How to Eat Tofu like the Locals in Kyoto

Go to any Japanese restaurant and you’ll find tofu on every menu. But what is tofu and why is it so popular in Japan? Let’s explore!

Soy Beans

Tofu is made from curdling soy milk, a drink made from soybeans. The curdling process is similar to that of cheese when milk coagulates. In Japan, they use nigari (magnesium chloride salt) to help curdle the soymilk. This first step creates extra soft, soft, or silken tofu. If the tofu is pressed to remove the liquid, then firm and extra firm tofu are produced. These are often used in meals where ingredients are fried, whereas soft tofu is often used in soups.

Kyoto makes a special variety of tofu, unique to its region, creating a quality like no other. This process has been refined by Buddhist monks whose vegetarian diets press them to rely heavily on foods like tofu to supplement protein in their diet. The monks would use fresh mountain water to grow the soybeans to make the tofu. This mountain water is soft water, which means it does not contain the hard minerals that water from other regions might and is able to produce a finer, softer tofu. Nowadays, Kyoto remains the praised region for its tofu, and shops are competitive about perfecting their recipes and processes.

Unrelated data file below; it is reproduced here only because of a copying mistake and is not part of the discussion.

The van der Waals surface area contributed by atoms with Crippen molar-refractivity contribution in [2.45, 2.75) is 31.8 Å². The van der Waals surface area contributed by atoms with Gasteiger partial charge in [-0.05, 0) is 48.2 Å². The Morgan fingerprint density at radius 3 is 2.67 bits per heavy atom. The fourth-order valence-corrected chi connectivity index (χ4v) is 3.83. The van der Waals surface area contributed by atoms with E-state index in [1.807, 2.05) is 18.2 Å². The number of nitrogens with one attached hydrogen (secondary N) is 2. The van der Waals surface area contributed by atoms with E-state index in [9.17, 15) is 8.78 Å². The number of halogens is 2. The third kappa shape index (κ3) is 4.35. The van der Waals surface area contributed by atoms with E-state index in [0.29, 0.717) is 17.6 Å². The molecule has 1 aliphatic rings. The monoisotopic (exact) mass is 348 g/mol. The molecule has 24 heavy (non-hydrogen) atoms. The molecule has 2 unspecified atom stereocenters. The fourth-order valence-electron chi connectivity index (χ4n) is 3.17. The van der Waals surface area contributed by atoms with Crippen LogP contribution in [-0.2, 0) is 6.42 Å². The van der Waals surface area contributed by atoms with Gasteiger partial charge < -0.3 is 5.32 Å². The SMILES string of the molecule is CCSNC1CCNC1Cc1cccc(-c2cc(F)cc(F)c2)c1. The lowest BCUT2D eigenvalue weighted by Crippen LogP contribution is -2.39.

With tofu as a central ingredient of the Japanese diet, especially for the monks, there are a variety of ways to both cook and eat tofu. One of the renowned foods is yu-dofu. It is a simple stew consisting of kombu kelp and blocks of tofu. It can be served with toppings such as soy sauce, green onions, and dried bonito shavings (fish). A cold version of this is hiyayakko – blocks of chilled soft tofu topped with the same flavors as yu-dofu.


In miso soup, it is also common to add diced tofu. 

Another popular tofu dish is tofu dengaku. Instead of a soup, this tofu is grilled on skewers with miso, another soybean product. 

In other dishes, sliced and deep-fried tofu can be used. When prepared this way it is called abura-age and can then be stuffed with sushi rice to make inarizushi or can be added to noodle dishes. 

In Kyoto, tofu fritters are often consumed. They are called hiryōzu and are a fried mixture of tofu, chopped vegetables, and sometimes egg.


So when visiting Kyoto, make sure to try out the different types of tofu they offer or even take a class and learn how to cook with tofu yourself:


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